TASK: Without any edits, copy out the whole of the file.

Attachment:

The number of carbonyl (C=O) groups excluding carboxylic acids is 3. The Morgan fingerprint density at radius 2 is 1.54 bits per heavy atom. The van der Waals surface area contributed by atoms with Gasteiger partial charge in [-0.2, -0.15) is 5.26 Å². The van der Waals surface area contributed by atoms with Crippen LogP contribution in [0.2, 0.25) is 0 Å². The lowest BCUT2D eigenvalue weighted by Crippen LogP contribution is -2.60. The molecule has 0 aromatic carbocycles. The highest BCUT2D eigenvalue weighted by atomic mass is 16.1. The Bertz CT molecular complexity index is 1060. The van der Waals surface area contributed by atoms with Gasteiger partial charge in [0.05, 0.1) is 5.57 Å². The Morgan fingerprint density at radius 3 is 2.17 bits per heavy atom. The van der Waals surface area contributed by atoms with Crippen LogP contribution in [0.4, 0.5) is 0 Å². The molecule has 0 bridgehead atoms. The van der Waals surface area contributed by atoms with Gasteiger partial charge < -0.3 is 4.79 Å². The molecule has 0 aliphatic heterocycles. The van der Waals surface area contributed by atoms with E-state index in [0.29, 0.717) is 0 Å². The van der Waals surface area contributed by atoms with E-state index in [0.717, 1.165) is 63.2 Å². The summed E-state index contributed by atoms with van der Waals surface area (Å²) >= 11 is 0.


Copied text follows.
The number of carbonyl (C=O) groups excluding carboxylic acids is 3. The Morgan fingerprint density at radius 2 is 1.54 bits per heavy atom. The van der Waals surface area contributed by atoms with Gasteiger partial charge in [-0.2, -0.15) is 5.26 Å². The van der Waals surface area contributed by atoms with Crippen LogP contribution in [0.2, 0.25) is 0 Å². The lowest BCUT2D eigenvalue weighted by Crippen LogP contribution is -2.60. The molecule has 0 aromatic carbocycles. The highest BCUT2D eigenvalue weighted by atomic mass is 16.1. The Bertz CT molecular complexity index is 1060. The van der Waals surface area contributed by atoms with Gasteiger partial charge in [0.05, 0.1) is 5.57 Å². The Morgan fingerprint density at radius 3 is 2.17 bits per heavy atom. The van der Waals surface area contributed by atoms with Crippen LogP contribution in [0.4, 0.5) is 0 Å². The molecule has 0 bridgehead atoms. The van der Waals surface area contributed by atoms with Gasteiger partial charge < -0.3 is 4.79 Å². The molecule has 0 aliphatic heterocycles. The van der Waals surface area contributed by atoms with E-state index in [0.29, 0.717) is 0 Å². The van der Waals surface area contributed by atoms with E-state index in [0.717, 1.165) is 63.2 Å². The summed E-state index contributed by atoms with van der Waals surface area (Å²) >= 11 is 0.